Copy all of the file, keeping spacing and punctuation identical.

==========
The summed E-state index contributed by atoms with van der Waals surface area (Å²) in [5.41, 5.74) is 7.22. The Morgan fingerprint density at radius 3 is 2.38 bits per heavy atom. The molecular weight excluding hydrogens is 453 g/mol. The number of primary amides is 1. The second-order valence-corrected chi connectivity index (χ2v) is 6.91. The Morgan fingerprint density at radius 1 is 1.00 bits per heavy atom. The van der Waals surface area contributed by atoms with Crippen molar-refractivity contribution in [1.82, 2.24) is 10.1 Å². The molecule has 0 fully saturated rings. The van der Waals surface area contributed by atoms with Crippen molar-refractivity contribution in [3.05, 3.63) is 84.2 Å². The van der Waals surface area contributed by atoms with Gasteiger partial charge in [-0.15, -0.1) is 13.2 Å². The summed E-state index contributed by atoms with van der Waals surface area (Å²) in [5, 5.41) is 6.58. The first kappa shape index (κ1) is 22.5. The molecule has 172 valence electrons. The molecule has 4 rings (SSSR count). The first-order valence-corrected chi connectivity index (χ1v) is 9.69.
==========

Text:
The summed E-state index contributed by atoms with van der Waals surface area (Å²) in [5.41, 5.74) is 7.22. The Morgan fingerprint density at radius 3 is 2.38 bits per heavy atom. The molecular weight excluding hydrogens is 453 g/mol. The number of primary amides is 1. The second-order valence-corrected chi connectivity index (χ2v) is 6.91. The Morgan fingerprint density at radius 1 is 1.00 bits per heavy atom. The van der Waals surface area contributed by atoms with Crippen molar-refractivity contribution in [1.82, 2.24) is 10.1 Å². The molecule has 0 fully saturated rings. The van der Waals surface area contributed by atoms with Crippen molar-refractivity contribution in [3.05, 3.63) is 84.2 Å². The van der Waals surface area contributed by atoms with Gasteiger partial charge in [-0.15, -0.1) is 13.2 Å². The summed E-state index contributed by atoms with van der Waals surface area (Å²) in [5, 5.41) is 6.58. The first kappa shape index (κ1) is 22.5. The molecule has 172 valence electrons. The molecule has 4 rings (SSSR count). The first-order valence-corrected chi connectivity index (χ1v) is 9.69.